Do we read books on the end of the world because we wish demise upon ourselves? Are we really that sick? Or, do we somehow believe that the end, whenever it comes, is not actually the end? The Bible speaks of the end times in great detail. But, the message seems awfully obscure to most of us. That complicates things. It seems too confusing to understand, at least for the most part. Yet we want to know. We want to know what will happen. We want to know, is the end really the end? Will we somehow triumph? Will death have the final say?

We naturally refuse to believe that kind of horrific idea, and say, death will surely not win.

This is because Christians are an incredibly hopeful people. It is built into our eschatology. We believe in all of God’s promises. We believe Jesus will return and reign at the end. We believe evil will be defeated and all wickedness will be destroyed, cast into the lake of fire.

And, we believe that the blessings Jesus brought with him at his first coming will be increased greatly when he returns. This is what theologians call the “already” and “not yet” theme of the kingdom of God in which we presently live. But that is simply the surface of what Scripture says about the future. We know it is difficult to understand what the Bible says about the end of the age and the age to come. We wonder, for example, will there be a millennium? If so, what will it be and when will it come? Will there be a “secret” rapture? If not, when will it be? There are certainly options for a framework of the key end times’ texts: premillennial, postmillennial, amillennial. But which, if any, are correct? What are their strengths? What are their weaknesses?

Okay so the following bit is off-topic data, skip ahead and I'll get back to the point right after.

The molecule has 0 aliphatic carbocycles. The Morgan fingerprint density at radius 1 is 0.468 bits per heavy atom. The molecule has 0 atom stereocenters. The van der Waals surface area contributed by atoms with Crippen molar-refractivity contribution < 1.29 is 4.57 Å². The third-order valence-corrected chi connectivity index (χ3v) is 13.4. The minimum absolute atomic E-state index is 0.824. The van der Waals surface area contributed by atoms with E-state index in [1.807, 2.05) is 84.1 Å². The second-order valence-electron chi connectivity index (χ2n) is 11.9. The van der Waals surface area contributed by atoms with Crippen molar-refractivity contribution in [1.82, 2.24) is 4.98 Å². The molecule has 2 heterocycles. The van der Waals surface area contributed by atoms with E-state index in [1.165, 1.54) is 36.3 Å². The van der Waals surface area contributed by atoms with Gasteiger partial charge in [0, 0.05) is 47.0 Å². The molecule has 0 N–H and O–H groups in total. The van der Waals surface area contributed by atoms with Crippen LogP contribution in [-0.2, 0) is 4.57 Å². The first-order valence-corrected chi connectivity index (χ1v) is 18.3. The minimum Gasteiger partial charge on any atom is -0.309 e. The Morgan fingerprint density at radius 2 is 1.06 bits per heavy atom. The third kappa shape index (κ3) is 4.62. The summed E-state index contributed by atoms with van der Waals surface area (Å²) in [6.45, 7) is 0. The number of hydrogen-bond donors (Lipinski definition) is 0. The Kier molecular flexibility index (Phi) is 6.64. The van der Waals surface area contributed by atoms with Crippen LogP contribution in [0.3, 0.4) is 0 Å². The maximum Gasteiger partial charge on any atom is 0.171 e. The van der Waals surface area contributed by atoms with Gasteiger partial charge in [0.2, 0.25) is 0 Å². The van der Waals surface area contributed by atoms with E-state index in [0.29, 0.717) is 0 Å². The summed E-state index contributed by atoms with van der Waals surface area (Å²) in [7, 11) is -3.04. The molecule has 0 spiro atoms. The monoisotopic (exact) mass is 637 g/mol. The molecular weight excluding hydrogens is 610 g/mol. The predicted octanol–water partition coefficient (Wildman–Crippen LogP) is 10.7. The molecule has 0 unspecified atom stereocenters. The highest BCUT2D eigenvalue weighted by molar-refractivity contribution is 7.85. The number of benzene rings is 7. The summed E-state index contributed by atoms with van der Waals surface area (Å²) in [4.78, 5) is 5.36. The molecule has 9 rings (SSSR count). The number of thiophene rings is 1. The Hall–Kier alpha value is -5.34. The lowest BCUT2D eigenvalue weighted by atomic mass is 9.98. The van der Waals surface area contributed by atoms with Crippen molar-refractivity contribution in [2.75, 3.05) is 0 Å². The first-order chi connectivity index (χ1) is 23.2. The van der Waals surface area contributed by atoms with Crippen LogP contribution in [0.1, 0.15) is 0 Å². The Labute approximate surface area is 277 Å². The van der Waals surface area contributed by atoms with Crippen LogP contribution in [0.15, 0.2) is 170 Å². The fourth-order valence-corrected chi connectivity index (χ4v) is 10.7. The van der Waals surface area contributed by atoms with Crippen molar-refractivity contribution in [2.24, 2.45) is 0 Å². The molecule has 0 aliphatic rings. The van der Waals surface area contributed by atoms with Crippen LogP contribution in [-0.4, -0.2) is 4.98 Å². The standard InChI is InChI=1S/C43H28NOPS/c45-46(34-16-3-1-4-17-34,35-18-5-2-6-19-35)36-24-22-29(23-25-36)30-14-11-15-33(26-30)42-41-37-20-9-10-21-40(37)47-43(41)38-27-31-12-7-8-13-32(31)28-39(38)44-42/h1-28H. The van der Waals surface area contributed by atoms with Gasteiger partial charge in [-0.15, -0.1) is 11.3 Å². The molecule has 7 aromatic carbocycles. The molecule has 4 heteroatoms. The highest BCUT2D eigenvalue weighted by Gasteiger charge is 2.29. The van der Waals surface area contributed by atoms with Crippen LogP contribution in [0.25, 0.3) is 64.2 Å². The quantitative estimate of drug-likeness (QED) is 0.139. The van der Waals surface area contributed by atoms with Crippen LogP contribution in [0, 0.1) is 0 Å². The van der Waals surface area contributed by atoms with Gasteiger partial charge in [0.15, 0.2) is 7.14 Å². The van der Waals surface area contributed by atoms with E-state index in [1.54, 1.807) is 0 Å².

That is why books on the end times are written, at least the good ones. But we want to know what God’s book says about these things. If we can’t understand everything, what does God really want us to know right now, while we await the day of his return?

————————-

It is with that introduction that I invited friends into my home to study this difficult book. I’m curious as to how you might invite friends over to study the Book of Revelation? As for the study itself, my goal will be to help my friends see Revelation in terms of its present usefulness to Christians, much in the same way it would have been encouraging, useful, and needed among the churches it was originally addressed to. So, we will leave behind the charts and focus of the text itself. We’ll use the help of study Bibles and commentaries to help us as much as they can. And when we get to incredibly debated topics along the way, I’ll explain the different options and say which one I hold or lean toward.

“In the midst of a world of light and love, of song and feast and dance, [Lucifer] could find nothing to think of more interesting than his own prestige.” (C.S. Lewis)